” (Markkula Center for Applied Ethics n. d). In essence virtue approach suggests that all the decisions that we take in our life are required to be based on ethics and morality. These different approaches give us a broad outline of the type of decisions that should be considered ethical or moral. However in the real world there will always be an uncertainty on whether a decision should be made on ethical/moral grounds or not. If a decision benefits maximum people and harms only the organization, will the company take the ethical decision?
Not necessarily. It did not stop Nestle from sourcing its cocoa from the Ivory Coast where bonded labours and children were used in the plantations (Harkins et al. 2005). If we follow the rights approach, then we may not all agree to the same set of human and civil rights (Markkula Center for Applied Ethics n. d). And then there is the question of who decides what constitutes common good? Also not all the approaches answer the question, “what is ethical/moral? ” in the same way (Markkula Center for Applied Ethics n. d).
Nevertheless, the above theories do give us an idea of the kind of decisions that should ideally be made on ethical and moral grounds. If we believe that a decision could be damaging to the community, violates the rights of others, or makes us feel guilty, it is a decision that ideally requires ethical/moral considerations. But eventually, in the real world it is the needs of the humans and organizations that would determine their choice. Conclusion ?There are no natural morals or ethics’ (Saxena 2003). Humans are animals who have natural survival instincts and are programmed for the sole aim of survival and proliferation (Saxena 2003).
But as Aristotle said, humans are not like other animals, they are social animals, who belong to a social setup where the principles of survival of the fittest do not always operate (Saxena 2003). Humans need to curb their survival instincts to sustain the society and the social structures (Saxena 2003). These restrictions take the form of moral and ethics (Saxena 2003). Morals and ethics are thus the social survival instincts visible in human beings, which guide him/her to live a righteous socially acceptable life (Saxena 2003).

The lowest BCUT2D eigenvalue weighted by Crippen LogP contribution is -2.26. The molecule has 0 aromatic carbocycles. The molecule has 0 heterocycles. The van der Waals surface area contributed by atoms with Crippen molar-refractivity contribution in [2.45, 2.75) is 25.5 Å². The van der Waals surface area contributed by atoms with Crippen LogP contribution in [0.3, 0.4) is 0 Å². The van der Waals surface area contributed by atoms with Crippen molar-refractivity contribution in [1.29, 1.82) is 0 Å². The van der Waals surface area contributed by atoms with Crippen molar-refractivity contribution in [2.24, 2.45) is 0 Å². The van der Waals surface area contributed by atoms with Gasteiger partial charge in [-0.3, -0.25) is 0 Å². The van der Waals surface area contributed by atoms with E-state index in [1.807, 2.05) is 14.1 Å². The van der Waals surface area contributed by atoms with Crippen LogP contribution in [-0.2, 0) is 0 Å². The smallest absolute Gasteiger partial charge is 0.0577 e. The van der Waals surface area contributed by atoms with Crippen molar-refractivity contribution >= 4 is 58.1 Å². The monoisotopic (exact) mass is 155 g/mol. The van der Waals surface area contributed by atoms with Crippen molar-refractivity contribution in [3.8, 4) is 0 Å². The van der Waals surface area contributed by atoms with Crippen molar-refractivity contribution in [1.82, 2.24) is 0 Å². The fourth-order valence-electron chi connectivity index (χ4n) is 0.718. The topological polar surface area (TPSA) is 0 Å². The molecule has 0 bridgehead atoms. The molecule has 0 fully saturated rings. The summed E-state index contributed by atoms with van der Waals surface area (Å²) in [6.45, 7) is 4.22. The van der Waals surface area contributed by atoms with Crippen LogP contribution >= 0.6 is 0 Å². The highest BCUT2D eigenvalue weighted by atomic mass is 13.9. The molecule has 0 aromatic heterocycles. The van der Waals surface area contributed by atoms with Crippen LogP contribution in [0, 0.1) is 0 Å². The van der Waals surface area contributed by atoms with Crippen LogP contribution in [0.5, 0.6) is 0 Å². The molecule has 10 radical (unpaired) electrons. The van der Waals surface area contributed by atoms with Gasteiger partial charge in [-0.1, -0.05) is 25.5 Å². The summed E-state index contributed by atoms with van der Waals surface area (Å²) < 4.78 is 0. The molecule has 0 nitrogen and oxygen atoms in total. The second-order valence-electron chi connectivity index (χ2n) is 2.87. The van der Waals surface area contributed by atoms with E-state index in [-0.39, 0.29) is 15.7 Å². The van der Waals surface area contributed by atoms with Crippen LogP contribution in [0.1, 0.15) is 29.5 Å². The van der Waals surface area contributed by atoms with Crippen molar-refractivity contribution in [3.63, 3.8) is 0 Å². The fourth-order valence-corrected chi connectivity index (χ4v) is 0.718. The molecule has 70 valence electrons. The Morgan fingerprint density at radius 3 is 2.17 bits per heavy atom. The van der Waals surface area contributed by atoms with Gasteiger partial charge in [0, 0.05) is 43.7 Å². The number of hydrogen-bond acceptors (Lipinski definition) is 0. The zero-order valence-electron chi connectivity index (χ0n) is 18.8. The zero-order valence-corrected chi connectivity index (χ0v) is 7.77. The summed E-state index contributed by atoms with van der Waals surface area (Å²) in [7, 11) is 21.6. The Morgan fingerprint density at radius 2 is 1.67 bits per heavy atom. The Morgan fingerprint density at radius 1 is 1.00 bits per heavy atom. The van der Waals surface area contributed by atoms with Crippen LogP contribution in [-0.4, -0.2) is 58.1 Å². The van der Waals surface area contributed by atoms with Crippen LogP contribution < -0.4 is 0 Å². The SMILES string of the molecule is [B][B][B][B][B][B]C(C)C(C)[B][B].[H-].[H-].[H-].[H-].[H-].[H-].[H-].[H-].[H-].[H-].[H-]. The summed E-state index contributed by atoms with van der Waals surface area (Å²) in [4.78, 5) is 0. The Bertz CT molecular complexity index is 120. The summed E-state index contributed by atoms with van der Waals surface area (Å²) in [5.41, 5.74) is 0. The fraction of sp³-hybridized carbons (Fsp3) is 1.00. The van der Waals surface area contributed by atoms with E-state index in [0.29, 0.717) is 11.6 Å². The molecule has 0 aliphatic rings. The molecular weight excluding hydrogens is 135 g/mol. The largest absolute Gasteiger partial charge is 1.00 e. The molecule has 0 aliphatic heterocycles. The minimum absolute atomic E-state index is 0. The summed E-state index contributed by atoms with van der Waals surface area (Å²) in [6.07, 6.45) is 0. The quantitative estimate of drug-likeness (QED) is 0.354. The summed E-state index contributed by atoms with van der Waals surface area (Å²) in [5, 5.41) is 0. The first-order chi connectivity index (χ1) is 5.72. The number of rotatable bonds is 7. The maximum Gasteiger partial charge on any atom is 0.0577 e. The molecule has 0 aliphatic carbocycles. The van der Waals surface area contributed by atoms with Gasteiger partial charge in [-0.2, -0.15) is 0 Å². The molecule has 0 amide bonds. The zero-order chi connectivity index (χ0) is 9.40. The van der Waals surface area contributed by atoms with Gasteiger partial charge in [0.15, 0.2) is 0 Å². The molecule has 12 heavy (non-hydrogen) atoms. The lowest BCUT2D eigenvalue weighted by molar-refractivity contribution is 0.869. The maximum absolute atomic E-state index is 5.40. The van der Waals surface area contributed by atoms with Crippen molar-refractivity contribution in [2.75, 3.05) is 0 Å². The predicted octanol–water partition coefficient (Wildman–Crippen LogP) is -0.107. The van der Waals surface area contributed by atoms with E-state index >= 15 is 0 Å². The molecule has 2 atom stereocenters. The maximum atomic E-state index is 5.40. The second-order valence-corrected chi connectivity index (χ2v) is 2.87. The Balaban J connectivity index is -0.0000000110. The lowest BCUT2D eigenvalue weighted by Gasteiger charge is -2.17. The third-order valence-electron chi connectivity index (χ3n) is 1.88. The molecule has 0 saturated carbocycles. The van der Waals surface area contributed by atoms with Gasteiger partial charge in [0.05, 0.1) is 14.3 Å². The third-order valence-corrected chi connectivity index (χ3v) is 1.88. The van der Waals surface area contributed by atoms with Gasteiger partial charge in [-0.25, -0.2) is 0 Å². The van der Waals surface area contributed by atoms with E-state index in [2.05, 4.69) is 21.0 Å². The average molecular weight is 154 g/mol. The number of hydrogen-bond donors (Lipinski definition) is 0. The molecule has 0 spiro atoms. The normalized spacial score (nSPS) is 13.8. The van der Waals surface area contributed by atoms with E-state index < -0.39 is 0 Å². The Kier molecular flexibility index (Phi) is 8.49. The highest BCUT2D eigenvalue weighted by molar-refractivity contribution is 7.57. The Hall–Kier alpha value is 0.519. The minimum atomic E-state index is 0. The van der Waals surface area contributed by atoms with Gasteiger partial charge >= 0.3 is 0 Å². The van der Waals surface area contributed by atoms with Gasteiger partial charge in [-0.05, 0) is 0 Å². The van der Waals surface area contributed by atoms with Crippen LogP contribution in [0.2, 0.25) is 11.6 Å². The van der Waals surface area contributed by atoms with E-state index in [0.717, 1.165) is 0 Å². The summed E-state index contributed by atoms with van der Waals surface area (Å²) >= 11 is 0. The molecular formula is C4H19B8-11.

Unfortunately, the survival instincts of humans often conflict with their ethics and morality, making it difficult for them to always follow the righteous path. Humans are thus forever performing a balancing act to survive with a clear conscience. For instance, most of the tobacco companies while promoting smoking are known to make huge donations to various philanthropic causes, presumably to appease their moral and ethical values while simultaneously pursuing their business interests! (Campaign for tobacco-free kids 2006).
As long as individuals have worldly needs and desires, they cannot be realistically expected to be moral and ethical at all times. Although there are various moral and ethical theories which suggest the right path, it is eventually an individual’s needs and desired outcomes that guide the path that he chooses. No two situations are similar in this world, and only the people who have to take the decision understand their environment, their needs and the approach (ethical/moral, or rational) that will best suit them.
So although the philosopher’s of the world can guide moral and ethical behaviour, it is an individual himself who can realistically define them and decide what kinds of decisions should always be ethical/moral for him. Fortunately not all decisions require humans to be moral and ethical. Most of our decisions are based on customs and habits that are accepted in our society and thus do not require us to consider moral and ethical repercussions. What to eat? How to dress? How to behave with elders, are some examples of such decisions which we take mechanically on a regular basis. Alas, only one decision, “What is the right thing to do?